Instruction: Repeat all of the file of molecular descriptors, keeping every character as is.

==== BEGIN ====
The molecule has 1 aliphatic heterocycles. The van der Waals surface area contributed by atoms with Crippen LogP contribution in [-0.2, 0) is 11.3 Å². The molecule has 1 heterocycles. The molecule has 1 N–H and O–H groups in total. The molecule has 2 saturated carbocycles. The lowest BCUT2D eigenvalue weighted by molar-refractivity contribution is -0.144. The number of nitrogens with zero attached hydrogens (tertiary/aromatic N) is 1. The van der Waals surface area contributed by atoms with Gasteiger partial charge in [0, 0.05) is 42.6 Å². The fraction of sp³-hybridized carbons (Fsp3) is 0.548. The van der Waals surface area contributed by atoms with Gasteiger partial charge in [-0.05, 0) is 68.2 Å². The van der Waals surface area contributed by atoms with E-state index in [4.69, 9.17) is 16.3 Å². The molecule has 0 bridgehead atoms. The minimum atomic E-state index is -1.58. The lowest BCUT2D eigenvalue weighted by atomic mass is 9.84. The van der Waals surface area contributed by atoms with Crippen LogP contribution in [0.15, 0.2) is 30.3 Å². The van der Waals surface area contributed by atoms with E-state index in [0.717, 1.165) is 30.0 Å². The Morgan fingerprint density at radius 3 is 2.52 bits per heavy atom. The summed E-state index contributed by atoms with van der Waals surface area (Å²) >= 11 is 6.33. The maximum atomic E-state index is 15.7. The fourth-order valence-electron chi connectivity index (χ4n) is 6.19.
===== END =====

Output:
The molecule has 1 aliphatic heterocycles. The van der Waals surface area contributed by atoms with Crippen LogP contribution in [-0.2, 0) is 11.3 Å². The molecule has 1 heterocycles. The molecule has 1 N–H and O–H groups in total. The molecule has 2 saturated carbocycles. The lowest BCUT2D eigenvalue weighted by molar-refractivity contribution is -0.144. The number of nitrogens with zero attached hydrogens (tertiary/aromatic N) is 1. The van der Waals surface area contributed by atoms with Gasteiger partial charge in [0, 0.05) is 42.6 Å². The fraction of sp³-hybridized carbons (Fsp3) is 0.548. The van der Waals surface area contributed by atoms with Gasteiger partial charge in [-0.05, 0) is 68.2 Å². The van der Waals surface area contributed by atoms with E-state index in [4.69, 9.17) is 16.3 Å². The molecule has 0 bridgehead atoms. The minimum atomic E-state index is -1.58. The lowest BCUT2D eigenvalue weighted by atomic mass is 9.84. The van der Waals surface area contributed by atoms with Crippen LogP contribution in [0.15, 0.2) is 30.3 Å². The van der Waals surface area contributed by atoms with E-state index in [0.717, 1.165) is 30.0 Å². The Morgan fingerprint density at radius 3 is 2.52 bits per heavy atom. The summed E-state index contributed by atoms with van der Waals surface area (Å²) >= 11 is 6.33. The maximum atomic E-state index is 15.7. The fourth-order valence-electron chi connectivity index (χ4n) is 6.19.